By Jessica Mireille. Power. Publised at Monday, December 18th 2017, 08:45:14 AM. The thermal limit circuit can sink all of the current from the error amplifier output, and keep the regulator output voltage/current as low as needed to maintain the junction temperature at 160°C. As shown, the thermal limiter can "override" the voltage control loop when needed to prevent damage to the IC.
By Sasha Sara. Motor. Published at Wednesday, December 20th 2017, 11:19:57 AM. If one changes the power supply voltage, then a new family of speed-torque curves result. As an example, if the power supply voltage is doubled then a new curve is generated; the curve now has twice the torque at any given speed in region 2. Since power equals torque times speed, the motor now generates twice as much power as well.
By Valentine Sybille. Circuit. Published at Wednesday, December 20th 2017, 10:57:46 AM. Electronic signals are represented either by voltage or current. The timedependent characteristics of voltage or current signals can take a number of forms including DC, sinusoidal (also known as AC), square wave, linear ramps, and pulsewidth modulated signals. Sinusoidal signals are perhaps the most important signal forms since once the circuit response to sinusoidal signals are known, the result can be generalized to predict how the circuit will respond to a much greater variety of signals using the mathematical tools of Fourier and Laplace transforms.
By Valentine Sybille. Amplifier. Published at Wednesday, December 20th 2017, 10:51:48 AM. First and probably the most important thing I learned is all grounds should not go directly to the chassis. This seems contrary to logic. A little side trip into electricity and conductors is appropriate now. Any conductor has some finite resistance and anytime some current is passed through it a voltage will be correspondingly created. Actually the voltage is first, but in this case we want to concentrate on the current. In a typical piece of audio equipment (most everything else as well) there are usually three distinct ground circuits. The first is obvious, the signal ground, the second is the power supply ground and third and often ignored is the case or chassis ground. Each has a particular function and all interact. The signal ground usual and primary function is to provide a return path for the audio. Likewise the power supply ground is the return path for the power used by the circuitry. The case ground I will cover a bit later. Remembering that anytime current flows through a conductor it will cause a voltage, let us see what happens if you mix the signal and power grounds. Each will generate a proportional corresponding voltage. So for an example: the conductor is a piece of wire that has a 1 ohm resistance, the signal voltage (and thus its return) has one millivolt (mV)of amplitude and the power supply is causing a flow of 100 milliamperes (mA) through the wire. The contribution to the voltages on the conductor is then, 1 mV for the signal and 0.1 Ampere times 1 ohm equals 100 mV for the power - see Ohm Law for equations. Since it is really unlikely that the power is perfectly clean DC it will contaminate the signal with hum and noise. Even a 1% noise level in the DC will result in a noise voltage equal to the signal voltage. I grant that this is a gross simplification, but it does illustrate the situation. So my rule number one is to absolutely avoid having any ground conductor handling both signal and power. So how do you do this? I find that a sort of modular arrangement is best. This does not mean that the physical components ca not be on the same board though. What it does mean is that the power supply is wired independently from the active signal portion. Eventually these grounds need to connect, but I will get to that later.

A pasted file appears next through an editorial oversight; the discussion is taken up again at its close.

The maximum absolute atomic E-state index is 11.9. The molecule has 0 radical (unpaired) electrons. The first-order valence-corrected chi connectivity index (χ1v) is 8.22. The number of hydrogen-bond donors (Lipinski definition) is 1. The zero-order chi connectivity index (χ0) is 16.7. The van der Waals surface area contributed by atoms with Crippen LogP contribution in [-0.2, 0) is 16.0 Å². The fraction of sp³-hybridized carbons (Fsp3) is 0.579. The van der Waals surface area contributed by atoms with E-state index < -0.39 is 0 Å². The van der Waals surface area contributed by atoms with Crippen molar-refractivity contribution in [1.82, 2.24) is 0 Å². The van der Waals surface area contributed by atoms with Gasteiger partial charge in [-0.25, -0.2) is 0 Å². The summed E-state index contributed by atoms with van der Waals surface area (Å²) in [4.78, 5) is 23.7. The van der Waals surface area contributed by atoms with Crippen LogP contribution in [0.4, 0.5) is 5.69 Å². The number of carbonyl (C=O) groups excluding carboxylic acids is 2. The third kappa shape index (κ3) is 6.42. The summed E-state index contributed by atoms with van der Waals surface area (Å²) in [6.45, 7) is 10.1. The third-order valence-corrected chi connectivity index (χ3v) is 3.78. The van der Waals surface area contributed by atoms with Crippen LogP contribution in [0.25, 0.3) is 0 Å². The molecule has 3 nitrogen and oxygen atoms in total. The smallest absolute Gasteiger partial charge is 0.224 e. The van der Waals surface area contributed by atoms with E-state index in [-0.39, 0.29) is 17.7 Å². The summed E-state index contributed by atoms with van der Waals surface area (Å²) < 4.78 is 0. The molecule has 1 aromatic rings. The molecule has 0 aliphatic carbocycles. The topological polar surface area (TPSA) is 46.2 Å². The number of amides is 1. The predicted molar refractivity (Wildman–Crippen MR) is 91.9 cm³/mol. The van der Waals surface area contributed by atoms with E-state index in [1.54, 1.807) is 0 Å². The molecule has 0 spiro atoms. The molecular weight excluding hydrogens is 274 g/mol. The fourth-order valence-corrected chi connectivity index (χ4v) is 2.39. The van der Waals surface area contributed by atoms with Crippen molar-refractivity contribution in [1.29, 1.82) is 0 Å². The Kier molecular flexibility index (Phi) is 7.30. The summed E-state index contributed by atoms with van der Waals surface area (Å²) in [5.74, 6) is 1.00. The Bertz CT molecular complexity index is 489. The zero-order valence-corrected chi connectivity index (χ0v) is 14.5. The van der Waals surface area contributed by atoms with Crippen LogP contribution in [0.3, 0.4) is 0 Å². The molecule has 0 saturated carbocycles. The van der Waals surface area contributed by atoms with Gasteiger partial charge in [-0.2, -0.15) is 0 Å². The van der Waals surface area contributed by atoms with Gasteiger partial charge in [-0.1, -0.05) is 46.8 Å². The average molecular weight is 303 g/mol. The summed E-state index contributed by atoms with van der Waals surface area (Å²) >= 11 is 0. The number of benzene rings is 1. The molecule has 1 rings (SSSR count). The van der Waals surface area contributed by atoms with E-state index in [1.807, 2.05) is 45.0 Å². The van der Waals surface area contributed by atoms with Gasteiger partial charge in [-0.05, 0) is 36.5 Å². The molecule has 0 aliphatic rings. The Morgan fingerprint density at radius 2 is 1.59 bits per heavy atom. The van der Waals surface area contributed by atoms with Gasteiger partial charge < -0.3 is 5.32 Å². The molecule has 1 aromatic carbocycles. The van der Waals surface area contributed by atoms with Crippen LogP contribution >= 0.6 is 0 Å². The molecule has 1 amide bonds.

By Jessica Mireille. Diagram. Published at Wednesday, December 20th 2017, 09:45:52 AM. If there’s something on a schematic that just doesn’t make sense, try finding a datasheet for the most important component. Usually the component doing the most work on a circuit is an integrated circuit, like a microcontroller or sensor. These are usually the largest component, oft-located at the center of the schematic.
By Charlotte Myriam. Circuit. Published at Wednesday, December 20th 2017, 08:35:08 AM. There are two kinds of energy sources in electronic circuits: voltage sources and current sources. When connected to an electronic circuit, an ideal voltage source maintains a given voltage between its two terminals by providing any amount of current necessary to do so. Similarly, an ideal current source maintains a given current to a circuit by providing any amount of voltage across its terminals necessary to do so.
By Sasha Sara. Diagram. Published at Wednesday, December 20th 2017, 08:25:48 AM. When working with circuits, you will often find something called a schematic diagram. These diagrams use symbols to illustrate what electronic components are used and where they’re placed in the circuit. These symbols are graphic representations of the actual electronic components.
By Bertille Solange. Circuit. Published at Wednesday, December 20th 2017, 07:45:00 AM. Voltage and current sources can be independent or dependent. Their respective circuit symbols. Independent sources are usually shown as a circle while dependent sources are usually shown as a diamond-shape. Independent sources can have a DC output or a functional output; some examples are a sine wave, square wave, impulse, and linear ramp. Dependent sources can be used to implement a voltage or current which is a function of some other voltage or current in the circuit. Dependent sources are often used to model active circuits that are used for signal amplification.
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